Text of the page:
In the 1920s, Thomas Maitland Cleland (1880-1964) was a premier graphic designer, whose career culminated with the cover design for the new Fortune Magazine in 1930. He also created this image of an advertising man and gave Elmer Adler one of a series of progressive pochoir or stencil colored plates to show how the print was made. The cutouts used in making this stencil print are in the collection of the Metropolitan Museum of Art, New York. There is at least one other copy recorded at the Library of Congress.
Here are the pochoir plates for The Advertising Man, 1929? Stencil progressive. GC032 T.M. Cleland Collection. “Presented to the Princeton Print Club by E.A. July, 1942”.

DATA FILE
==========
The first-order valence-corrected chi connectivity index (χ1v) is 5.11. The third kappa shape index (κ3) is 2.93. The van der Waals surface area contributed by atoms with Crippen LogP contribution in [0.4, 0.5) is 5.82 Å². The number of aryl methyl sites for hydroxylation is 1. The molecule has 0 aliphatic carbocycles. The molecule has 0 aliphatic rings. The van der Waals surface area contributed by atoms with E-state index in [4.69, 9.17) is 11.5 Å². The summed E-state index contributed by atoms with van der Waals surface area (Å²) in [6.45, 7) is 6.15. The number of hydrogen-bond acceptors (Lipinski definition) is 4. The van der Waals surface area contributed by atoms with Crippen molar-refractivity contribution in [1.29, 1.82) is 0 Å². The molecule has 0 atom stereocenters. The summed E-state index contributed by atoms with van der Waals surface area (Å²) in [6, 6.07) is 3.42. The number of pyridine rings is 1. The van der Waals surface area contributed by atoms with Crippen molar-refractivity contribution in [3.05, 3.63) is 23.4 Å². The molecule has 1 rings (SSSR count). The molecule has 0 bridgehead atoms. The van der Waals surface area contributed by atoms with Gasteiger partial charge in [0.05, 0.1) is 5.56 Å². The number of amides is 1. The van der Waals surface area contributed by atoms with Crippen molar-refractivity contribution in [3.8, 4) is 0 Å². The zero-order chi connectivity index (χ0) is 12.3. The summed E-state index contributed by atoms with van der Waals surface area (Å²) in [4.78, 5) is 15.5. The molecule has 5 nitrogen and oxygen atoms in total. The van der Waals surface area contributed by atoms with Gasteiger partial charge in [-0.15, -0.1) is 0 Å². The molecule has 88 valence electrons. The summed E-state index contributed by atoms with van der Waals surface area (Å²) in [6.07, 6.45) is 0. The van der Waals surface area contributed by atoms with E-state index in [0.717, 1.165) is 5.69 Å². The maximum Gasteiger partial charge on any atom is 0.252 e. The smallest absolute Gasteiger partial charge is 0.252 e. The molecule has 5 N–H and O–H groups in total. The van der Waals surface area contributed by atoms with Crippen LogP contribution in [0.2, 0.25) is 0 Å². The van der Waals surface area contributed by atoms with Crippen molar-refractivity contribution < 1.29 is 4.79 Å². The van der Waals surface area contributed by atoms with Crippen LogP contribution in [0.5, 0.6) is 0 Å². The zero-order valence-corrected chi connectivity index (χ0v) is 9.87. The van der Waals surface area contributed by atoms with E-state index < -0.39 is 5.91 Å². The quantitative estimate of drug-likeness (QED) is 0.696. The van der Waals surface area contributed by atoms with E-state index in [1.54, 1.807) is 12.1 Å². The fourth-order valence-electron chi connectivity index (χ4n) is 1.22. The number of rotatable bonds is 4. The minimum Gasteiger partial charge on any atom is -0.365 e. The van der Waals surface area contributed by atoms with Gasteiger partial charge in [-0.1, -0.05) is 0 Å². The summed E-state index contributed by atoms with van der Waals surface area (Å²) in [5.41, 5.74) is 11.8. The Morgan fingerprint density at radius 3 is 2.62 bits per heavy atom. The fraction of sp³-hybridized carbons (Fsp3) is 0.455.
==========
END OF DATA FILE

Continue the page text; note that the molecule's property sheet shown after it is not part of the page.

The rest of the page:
“The Princeton Print Club announces an exhibition of the paintings, prints, books, and other work of Mr. Thomas M. Cleland. This is the first exhibit of Mr. Cleland’s work in more than forty years. 36 University Place, Gallery B. 2:00 to 4:30 p.m.”– Princeton University Weekly Bulletin, 37, no. 9 (8 November 1947).
See also T. M. (Thomas Maitland) Cleland (1880-1964), The Decorative Work of T.M. Cleland: a Record and Review, with a biographical and critical introduction by Alfred E. Hamill and a portrait lithograph by Rockwell Kent (New York: The Pynson printers, 1929). Graphic Arts Collection (GAX) Oversize NE539.C57 A3 1929q